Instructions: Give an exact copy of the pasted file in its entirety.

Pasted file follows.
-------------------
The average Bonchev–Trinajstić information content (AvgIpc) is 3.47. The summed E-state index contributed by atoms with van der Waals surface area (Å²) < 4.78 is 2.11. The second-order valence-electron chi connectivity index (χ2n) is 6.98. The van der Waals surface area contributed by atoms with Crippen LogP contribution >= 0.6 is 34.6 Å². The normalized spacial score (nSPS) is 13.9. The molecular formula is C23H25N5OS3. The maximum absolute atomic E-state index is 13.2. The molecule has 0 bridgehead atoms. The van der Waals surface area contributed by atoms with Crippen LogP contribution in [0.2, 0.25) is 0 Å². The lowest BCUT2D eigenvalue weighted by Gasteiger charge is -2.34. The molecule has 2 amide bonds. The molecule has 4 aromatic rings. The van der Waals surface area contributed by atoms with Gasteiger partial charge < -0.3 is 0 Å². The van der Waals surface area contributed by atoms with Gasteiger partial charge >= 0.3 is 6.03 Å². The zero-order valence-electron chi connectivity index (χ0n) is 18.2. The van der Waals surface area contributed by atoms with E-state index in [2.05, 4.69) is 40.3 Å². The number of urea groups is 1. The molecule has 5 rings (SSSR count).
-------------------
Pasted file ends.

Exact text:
The average Bonchev–Trinajstić information content (AvgIpc) is 3.47. The summed E-state index contributed by atoms with van der Waals surface area (Å²) < 4.78 is 2.11. The second-order valence-electron chi connectivity index (χ2n) is 6.98. The van der Waals surface area contributed by atoms with Crippen LogP contribution >= 0.6 is 34.6 Å². The normalized spacial score (nSPS) is 13.9. The molecular formula is C23H25N5OS3. The maximum absolute atomic E-state index is 13.2. The molecule has 0 bridgehead atoms. The van der Waals surface area contributed by atoms with Crippen LogP contribution in [0.2, 0.25) is 0 Å². The lowest BCUT2D eigenvalue weighted by Gasteiger charge is -2.34. The molecule has 2 amide bonds. The molecule has 4 aromatic rings. The van der Waals surface area contributed by atoms with Gasteiger partial charge < -0.3 is 0 Å². The van der Waals surface area contributed by atoms with Gasteiger partial charge >= 0.3 is 6.03 Å². The zero-order valence-electron chi connectivity index (χ0n) is 18.2. The van der Waals surface area contributed by atoms with E-state index in [2.05, 4.69) is 40.3 Å². The number of urea groups is 1. The molecule has 5 rings (SSSR count).